Sunday, February 26, 2012
Imagine a small team of people, let's say three. (Bear with me here, this does go somewhere...)
A team has its own dynamics, people shift into their roles. The team finds its footing, in a series of trial and error actions that help them discover the best way to achieve their goals.
Now imagine that one member of the team (let's call this one 'P1') is often absent. It doesn't matter where they are; they could be off doing outside tasks for the group, but if they aren't there then the dynamics of the team shift again. The remaining members take on different roles to cover P1's absence.
Add to that the thought that another team member ('P2') is also absent at times, usually when P1 is back within the team. So the core group becomes two, with one usually away elsewhere. There's only one team member ('C') who is always there, having to deal with the others changing things around.
What happens to the group with all these changes? How do P1 and P2 adjust to being back within the team environment after working solo for a while? How does C, the reliable one who's always there, cope with the ins and outs of the others? How would C respond to them coming back?
This, my friends, is family life.
Aiming to work as a team to achieve an ultimate goal - Parent 1 (P1) and Parent 2 (P2) raising a child (C). But how often do they work together on this?
I have a theory, based on my time working in an office last year. See, after my days working I'd struggle to adjust back to family life. After full days elsewhere, with large chunks of time working quietly and in solitude, coming home to chatter and story-reading and game-playing and cleaning and organising was very overwhelming.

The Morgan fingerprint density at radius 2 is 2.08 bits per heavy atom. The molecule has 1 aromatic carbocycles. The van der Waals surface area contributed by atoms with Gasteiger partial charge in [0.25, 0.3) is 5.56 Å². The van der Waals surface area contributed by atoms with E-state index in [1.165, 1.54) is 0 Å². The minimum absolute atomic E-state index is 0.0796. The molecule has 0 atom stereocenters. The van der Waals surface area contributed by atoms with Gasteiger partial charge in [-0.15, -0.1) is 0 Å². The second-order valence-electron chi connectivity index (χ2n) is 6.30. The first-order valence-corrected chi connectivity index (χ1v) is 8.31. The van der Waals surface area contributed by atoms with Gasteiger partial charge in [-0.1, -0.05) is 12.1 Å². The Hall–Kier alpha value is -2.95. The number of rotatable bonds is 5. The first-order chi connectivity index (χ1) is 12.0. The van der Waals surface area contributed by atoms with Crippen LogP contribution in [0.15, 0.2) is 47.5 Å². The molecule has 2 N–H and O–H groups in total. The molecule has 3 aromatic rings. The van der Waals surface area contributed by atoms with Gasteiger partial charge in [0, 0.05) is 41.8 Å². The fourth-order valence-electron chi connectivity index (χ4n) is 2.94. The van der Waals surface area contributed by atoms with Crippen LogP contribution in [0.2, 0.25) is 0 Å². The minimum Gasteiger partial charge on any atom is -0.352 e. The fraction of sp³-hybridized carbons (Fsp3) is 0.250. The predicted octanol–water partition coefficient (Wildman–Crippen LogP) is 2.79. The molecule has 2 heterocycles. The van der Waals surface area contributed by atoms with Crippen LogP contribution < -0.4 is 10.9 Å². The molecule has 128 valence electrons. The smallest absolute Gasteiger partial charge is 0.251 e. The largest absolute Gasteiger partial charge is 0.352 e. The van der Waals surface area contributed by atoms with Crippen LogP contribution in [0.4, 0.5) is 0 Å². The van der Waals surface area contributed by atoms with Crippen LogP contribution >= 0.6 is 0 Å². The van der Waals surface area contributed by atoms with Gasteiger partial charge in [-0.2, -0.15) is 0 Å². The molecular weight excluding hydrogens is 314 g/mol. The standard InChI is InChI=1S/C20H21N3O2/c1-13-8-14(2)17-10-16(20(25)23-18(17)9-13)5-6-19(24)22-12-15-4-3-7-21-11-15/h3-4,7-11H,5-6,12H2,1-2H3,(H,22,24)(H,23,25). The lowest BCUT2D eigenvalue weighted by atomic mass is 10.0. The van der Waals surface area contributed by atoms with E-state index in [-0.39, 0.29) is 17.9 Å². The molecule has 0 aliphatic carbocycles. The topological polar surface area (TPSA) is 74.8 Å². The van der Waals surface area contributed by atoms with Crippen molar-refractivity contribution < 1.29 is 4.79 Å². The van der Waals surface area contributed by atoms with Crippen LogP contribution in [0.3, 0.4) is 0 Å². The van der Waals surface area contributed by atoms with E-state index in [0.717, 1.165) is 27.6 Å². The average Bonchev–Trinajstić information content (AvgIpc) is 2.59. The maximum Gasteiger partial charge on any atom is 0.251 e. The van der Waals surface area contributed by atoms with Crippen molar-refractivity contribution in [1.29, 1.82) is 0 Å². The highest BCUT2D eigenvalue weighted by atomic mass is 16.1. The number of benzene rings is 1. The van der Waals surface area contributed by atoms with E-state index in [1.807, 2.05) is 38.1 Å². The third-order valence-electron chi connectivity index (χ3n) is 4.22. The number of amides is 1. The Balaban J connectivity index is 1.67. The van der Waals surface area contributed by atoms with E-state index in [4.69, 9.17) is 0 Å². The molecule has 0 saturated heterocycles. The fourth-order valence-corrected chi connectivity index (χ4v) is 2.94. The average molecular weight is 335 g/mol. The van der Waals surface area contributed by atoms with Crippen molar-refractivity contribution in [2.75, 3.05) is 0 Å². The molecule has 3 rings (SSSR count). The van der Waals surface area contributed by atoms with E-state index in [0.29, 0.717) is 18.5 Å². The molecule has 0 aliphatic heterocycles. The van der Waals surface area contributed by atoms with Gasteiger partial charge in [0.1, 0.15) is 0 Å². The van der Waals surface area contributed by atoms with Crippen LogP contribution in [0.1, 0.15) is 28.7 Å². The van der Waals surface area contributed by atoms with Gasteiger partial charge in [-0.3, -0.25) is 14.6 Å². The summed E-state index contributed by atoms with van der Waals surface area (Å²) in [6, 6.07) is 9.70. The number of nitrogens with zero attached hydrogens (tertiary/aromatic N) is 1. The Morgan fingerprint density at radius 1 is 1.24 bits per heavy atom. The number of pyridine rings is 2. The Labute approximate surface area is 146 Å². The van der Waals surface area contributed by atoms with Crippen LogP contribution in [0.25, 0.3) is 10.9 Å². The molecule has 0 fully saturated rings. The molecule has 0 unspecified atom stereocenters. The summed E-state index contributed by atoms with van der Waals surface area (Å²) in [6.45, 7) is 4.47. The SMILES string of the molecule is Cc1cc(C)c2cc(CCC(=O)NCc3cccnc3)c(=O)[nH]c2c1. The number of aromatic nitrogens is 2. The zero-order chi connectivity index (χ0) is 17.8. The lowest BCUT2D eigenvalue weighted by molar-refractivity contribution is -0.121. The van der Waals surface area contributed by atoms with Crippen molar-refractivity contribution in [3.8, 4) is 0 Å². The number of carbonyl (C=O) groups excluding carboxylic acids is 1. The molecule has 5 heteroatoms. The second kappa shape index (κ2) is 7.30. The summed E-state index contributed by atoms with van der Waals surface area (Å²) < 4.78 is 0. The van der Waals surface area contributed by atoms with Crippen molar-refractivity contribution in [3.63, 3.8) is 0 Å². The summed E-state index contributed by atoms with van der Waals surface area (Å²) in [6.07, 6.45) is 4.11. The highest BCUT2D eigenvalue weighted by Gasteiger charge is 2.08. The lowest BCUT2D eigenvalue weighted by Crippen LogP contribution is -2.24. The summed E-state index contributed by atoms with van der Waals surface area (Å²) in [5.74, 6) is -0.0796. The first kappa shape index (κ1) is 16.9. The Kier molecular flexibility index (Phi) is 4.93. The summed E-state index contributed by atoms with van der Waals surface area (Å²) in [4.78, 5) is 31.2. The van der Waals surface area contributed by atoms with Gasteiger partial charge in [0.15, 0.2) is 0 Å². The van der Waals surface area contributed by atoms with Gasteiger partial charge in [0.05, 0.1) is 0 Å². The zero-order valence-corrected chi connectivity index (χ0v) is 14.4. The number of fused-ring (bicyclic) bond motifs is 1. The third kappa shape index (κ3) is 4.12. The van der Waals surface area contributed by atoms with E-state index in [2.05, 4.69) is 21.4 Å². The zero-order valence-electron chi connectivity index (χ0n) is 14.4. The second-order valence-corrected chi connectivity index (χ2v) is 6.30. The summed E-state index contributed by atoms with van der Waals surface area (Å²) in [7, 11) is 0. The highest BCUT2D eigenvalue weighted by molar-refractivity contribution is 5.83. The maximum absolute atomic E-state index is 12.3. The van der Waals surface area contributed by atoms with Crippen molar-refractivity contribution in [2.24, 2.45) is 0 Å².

Each week, it took me a couple of days to adjust back to it all and find my rhythm again.
I see this with Steve, too. He works odd hours, so one week he could be home lots and the next we'll hardly see him (and often this is due to work plus other activities he does). On occasions where it's the latter, I've noticed how awkward our family feels, like it's hard for him to step back in. By that stage, Abbey and I have created our own routines and dynamics - it's hard for us to let that go, and it's hard for Steve to feel part of it.
My theory is that the longer you're away from home, the harder it is to be back here again.
The goal-posts shift, we start the struggle to find our roles again, and by the time we settle back into them... the working week starts again.
From Abbey's perspective, she struggles a bit when she doesn't see one of us much for a while. She's always here, needing to be parented and looked after, and she's very noticeably at her happiest when the three of us are together. One complete team.
Right now, Steve and I are working to make that a reality as much as possible. We've each had to sacrifice some things for that goal, so that we can be the parents we want to be - and mostly so that our girl feels part of a stable home.
Do you notice the team struggle? How do you make it work?
Posted at 5:16 PM